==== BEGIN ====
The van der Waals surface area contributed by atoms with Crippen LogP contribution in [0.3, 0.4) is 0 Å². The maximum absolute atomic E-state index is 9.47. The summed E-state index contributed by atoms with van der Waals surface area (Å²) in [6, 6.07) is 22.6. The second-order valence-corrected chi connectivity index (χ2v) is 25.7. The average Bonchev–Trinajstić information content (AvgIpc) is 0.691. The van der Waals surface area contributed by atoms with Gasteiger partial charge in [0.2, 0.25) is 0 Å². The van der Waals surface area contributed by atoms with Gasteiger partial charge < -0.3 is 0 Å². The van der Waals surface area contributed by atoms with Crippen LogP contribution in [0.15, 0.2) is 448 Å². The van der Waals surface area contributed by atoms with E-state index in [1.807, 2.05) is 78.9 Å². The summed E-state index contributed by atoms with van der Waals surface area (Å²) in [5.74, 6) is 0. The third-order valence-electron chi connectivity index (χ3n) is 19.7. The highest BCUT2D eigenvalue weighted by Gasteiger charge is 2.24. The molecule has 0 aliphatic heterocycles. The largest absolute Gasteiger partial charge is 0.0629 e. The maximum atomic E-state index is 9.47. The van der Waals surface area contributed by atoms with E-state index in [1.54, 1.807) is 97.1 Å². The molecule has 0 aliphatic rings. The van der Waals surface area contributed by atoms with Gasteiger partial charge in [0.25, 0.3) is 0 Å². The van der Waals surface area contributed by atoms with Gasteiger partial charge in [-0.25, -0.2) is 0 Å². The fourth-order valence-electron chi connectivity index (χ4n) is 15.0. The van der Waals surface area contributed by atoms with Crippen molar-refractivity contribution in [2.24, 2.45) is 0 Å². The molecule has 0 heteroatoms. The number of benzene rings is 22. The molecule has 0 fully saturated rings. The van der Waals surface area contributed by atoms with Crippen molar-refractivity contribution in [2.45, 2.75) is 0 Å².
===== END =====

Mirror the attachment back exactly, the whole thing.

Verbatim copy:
The van der Waals surface area contributed by atoms with Crippen LogP contribution in [0.3, 0.4) is 0 Å². The maximum absolute atomic E-state index is 9.47. The summed E-state index contributed by atoms with van der Waals surface area (Å²) in [6, 6.07) is 22.6. The second-order valence-corrected chi connectivity index (χ2v) is 25.7. The average Bonchev–Trinajstić information content (AvgIpc) is 0.691. The van der Waals surface area contributed by atoms with Gasteiger partial charge in [0.2, 0.25) is 0 Å². The van der Waals surface area contributed by atoms with Gasteiger partial charge < -0.3 is 0 Å². The van der Waals surface area contributed by atoms with Crippen LogP contribution in [0.15, 0.2) is 448 Å². The van der Waals surface area contributed by atoms with E-state index in [1.807, 2.05) is 78.9 Å². The summed E-state index contributed by atoms with van der Waals surface area (Å²) in [5.74, 6) is 0. The third-order valence-electron chi connectivity index (χ3n) is 19.7. The highest BCUT2D eigenvalue weighted by Gasteiger charge is 2.24. The molecule has 0 aliphatic heterocycles. The largest absolute Gasteiger partial charge is 0.0629 e. The maximum atomic E-state index is 9.47. The van der Waals surface area contributed by atoms with E-state index in [1.54, 1.807) is 97.1 Å². The molecule has 0 aliphatic rings. The van der Waals surface area contributed by atoms with Gasteiger partial charge in [0.25, 0.3) is 0 Å². The van der Waals surface area contributed by atoms with Gasteiger partial charge in [-0.25, -0.2) is 0 Å². The fourth-order valence-electron chi connectivity index (χ4n) is 15.0. The van der Waals surface area contributed by atoms with Crippen molar-refractivity contribution in [2.24, 2.45) is 0 Å². The molecule has 0 heteroatoms. The number of benzene rings is 22. The molecule has 0 fully saturated rings. The van der Waals surface area contributed by atoms with Crippen molar-refractivity contribution in [2.45, 2.75) is 0 Å².